Using DYNAMO in the design studio in addition ensures that design knowledge is gained in the same context as it will be used. In general, students very rarely bring knowledge acquired in theoretical courses to the studio (Marda, 1997). The reason is that they have not mentally encoded the material in terms of issues they face when designing. Because they have not thought about how it helps to solve problems at stake during design, the knowledge is difficult to access when they do face such a problem (Schank & Cleary, 1995). In the studio, on the other hand, the project in which students are involved provides a framework to organise newly acquired knowledge. Thus, the project does not only serve as a motivator - it stimulates students to learn because they are eager to design a good project - but also as a guiding context to integrate what they learn.


Implementation

This section turns from the theoretical issues of DYNAMO to its implementation as a working tool. A first prototype has been developed within the scope of a graduate’s thesis (Segers, 1998; Heylighen et al., 1998) and has recently been refined. The prototype consists of three major components: 1. a collection of cases – the actual content of the tool; 2. the underlying database that structures this content; and 3. the user interface allowing to both consult and modify the content.


Design cases

Cases in DYNAMO are entire building designs, both built and unrealised projects. With an eye on a wide applicability, extension to include other design scales - both upwards to urban design and downwards to building elements - should be possible. For each case, all information available is collected on a central, dynamically constructed (web-)page with links to the corresponding files. Using a web-based approach allows us to combine traditional media, such as text, images and graphics, with 3D-models, computer animation, video and sound.

The advantages of this combination are manifold. Compared to written data, the visual and spatial representation of architecture better fits the architect’s way of thinking. Essentially, a design comes into being through manipulation of non-verbal information: the designer knows, thinks and works in a visual way (Cross, 1982). Furthermore, the combination of several modes of representation provides students with a richer learning experience (Vora & Helander, 1997), resulting in a better understanding of the design. Finally, the use of hypertext allows us to link the tool to external information resources on the World Wide Web, which considerably enlarges the scope of its content.


Structure

The underlying database that structures the cases was created with Microsoft ® Access 97. For each case the database inventories a set of indices, i.e. features that can serve as filter criteria during retrieval. Three of them – architect, building name and user who entered the project – are obligatory indices and must be filled in for each project in the system. Not so much because they are extremely important characteristics, but because their combination serves as an ID that identifies each case in an objective, unambiguous way.

The remaining indices are optional and only filled in when the feature is considered relevant. In the most recent version of the prototype, they are clustered into five categories: concept (metaphor, analogy, …), form & space, function (present purpose, original purpose in case of conversion, …), construction (construction material, type of construction, …) and context (period, site, climate, …). All together, this web of provisional indices allows approaching the cases from different perspectives and selecting them by various criteria.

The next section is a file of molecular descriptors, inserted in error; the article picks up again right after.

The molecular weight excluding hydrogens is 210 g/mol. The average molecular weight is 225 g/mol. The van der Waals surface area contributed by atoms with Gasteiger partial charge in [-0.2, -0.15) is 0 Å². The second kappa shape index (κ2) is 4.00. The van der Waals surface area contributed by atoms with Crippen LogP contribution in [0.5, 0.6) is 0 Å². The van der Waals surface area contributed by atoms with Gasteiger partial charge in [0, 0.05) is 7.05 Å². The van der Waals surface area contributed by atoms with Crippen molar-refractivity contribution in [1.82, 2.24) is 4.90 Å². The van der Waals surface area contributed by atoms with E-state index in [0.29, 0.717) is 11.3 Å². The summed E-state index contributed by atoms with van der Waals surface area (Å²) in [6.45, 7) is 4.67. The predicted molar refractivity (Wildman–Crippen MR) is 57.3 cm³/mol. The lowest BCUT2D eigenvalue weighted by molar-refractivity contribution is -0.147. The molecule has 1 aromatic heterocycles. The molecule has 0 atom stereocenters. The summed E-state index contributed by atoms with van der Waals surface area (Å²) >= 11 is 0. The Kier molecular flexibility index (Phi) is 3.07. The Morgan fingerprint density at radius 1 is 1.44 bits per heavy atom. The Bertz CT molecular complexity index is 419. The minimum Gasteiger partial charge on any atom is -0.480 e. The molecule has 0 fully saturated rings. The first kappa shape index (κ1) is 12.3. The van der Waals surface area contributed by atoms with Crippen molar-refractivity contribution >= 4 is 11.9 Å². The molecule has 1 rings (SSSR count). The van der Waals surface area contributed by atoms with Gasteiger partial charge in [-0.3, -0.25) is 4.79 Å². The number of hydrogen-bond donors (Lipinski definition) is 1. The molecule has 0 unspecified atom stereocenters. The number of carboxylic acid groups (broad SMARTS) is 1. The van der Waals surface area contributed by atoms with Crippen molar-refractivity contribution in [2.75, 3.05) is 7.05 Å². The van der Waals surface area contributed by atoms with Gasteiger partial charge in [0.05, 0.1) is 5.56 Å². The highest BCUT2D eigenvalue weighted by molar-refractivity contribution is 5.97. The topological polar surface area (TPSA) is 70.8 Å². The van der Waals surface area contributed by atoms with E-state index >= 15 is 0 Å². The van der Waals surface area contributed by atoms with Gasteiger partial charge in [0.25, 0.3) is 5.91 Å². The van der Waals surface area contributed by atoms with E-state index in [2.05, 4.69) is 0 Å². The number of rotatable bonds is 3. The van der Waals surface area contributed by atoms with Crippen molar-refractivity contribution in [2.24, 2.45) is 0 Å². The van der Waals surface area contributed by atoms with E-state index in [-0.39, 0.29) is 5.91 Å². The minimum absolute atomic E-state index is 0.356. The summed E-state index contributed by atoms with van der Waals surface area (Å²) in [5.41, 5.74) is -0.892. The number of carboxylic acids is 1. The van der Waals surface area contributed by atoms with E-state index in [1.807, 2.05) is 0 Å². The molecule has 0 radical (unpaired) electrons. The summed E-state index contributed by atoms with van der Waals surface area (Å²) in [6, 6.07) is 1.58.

We deliberately use the term ‘provisional’ because as soon as the tool will be in use, users can index cases by other features than initially available in the prototype. So far, the provided categories and indices roughly cover the issues usually at stake during architectural design. Yet, despite many shared interests among architects in general, there is considerable variation across individuals in how they go about designing (Tweed, 1998). By actively involving the users, i.e. (student-)architects in the indexing process, the tool can be made more in tune with their specific interests and needs. For example, one could imagine an architect who loves music and would like to categorise designs according to famous composers or different music styles.


Interface

The interface required to access DYNAMO is composed of different modules. The user interacts with the tool through a standard web-browser, in the prototype Netscape ® Communicator 4.05. He can consult the system by simply specifying his selection criteria on a search page. The query may be very simple, for example, a specific building program. It is also possible to enter more complex queries so as to find cases that match two or more criteria, for instance, conversion of warehouses in a suburban context during the 1990's. Upon submission, the query is handled by a PHP-script on the server that bridges the gap between browser and database. By means of Open Database Connectivity (ODBC) this script can search the database for cases that match the query without having to start up Access. When the search is completed, the script transmits the catch to the browser, which displays the result as a list of cases with links to the corresponding pages.

In Figure 2, for example, the leftmost panel of the browser shows the result of a search for private residences on a sloping site. When clicking the name of a specific project in the list, its central page appears in the bigger right-hand panel. Here it features the page of the Koshino House designed by Tadao Ando. At present, the information on this project available in the tool comprises a 3D CAD-model, drawings (axonometry, several plans and cross section) and photographs, a text excerpt from a book, and finally a short list of bibliographic references, which can serve as a kick-start to more detailed study. Indeed, DYNAMO does not pretend to replace all existing information on architectural design projects. Rather, it wants to make these projects accessible in a - for designers - cognitively comfortable way.